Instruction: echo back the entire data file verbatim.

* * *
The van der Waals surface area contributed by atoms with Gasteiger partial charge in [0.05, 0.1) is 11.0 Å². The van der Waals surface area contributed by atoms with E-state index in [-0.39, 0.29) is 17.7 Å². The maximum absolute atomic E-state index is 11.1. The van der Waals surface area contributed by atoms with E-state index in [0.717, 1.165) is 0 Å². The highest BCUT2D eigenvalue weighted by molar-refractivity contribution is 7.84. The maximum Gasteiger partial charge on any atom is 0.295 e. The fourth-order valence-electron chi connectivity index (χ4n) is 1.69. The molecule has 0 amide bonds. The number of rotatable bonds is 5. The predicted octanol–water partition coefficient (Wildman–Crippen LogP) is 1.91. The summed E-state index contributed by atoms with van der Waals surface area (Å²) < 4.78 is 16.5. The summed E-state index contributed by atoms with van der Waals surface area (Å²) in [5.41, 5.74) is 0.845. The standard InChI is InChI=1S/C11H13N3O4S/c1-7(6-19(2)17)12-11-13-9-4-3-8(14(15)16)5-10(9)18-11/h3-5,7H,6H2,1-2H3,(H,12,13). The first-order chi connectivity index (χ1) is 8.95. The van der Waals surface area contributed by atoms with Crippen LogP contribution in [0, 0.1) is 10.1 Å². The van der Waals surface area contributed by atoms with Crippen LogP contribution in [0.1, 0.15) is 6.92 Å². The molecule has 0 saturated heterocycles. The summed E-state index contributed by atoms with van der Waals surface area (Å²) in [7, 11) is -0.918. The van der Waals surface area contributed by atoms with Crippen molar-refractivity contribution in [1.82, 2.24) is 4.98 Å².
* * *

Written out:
The van der Waals surface area contributed by atoms with Gasteiger partial charge in [0.05, 0.1) is 11.0 Å². The van der Waals surface area contributed by atoms with E-state index in [-0.39, 0.29) is 17.7 Å². The maximum absolute atomic E-state index is 11.1. The van der Waals surface area contributed by atoms with E-state index in [0.717, 1.165) is 0 Å². The highest BCUT2D eigenvalue weighted by molar-refractivity contribution is 7.84. The maximum Gasteiger partial charge on any atom is 0.295 e. The fourth-order valence-electron chi connectivity index (χ4n) is 1.69. The molecule has 0 amide bonds. The number of rotatable bonds is 5. The predicted octanol–water partition coefficient (Wildman–Crippen LogP) is 1.91. The summed E-state index contributed by atoms with van der Waals surface area (Å²) < 4.78 is 16.5. The summed E-state index contributed by atoms with van der Waals surface area (Å²) in [5.41, 5.74) is 0.845. The standard InChI is InChI=1S/C11H13N3O4S/c1-7(6-19(2)17)12-11-13-9-4-3-8(14(15)16)5-10(9)18-11/h3-5,7H,6H2,1-2H3,(H,12,13). The first-order chi connectivity index (χ1) is 8.95. The van der Waals surface area contributed by atoms with Crippen LogP contribution in [0, 0.1) is 10.1 Å². The van der Waals surface area contributed by atoms with Crippen LogP contribution in [0.1, 0.15) is 6.92 Å². The molecule has 0 saturated heterocycles. The summed E-state index contributed by atoms with van der Waals surface area (Å²) in [7, 11) is -0.918. The van der Waals surface area contributed by atoms with Crippen molar-refractivity contribution in [1.82, 2.24) is 4.98 Å².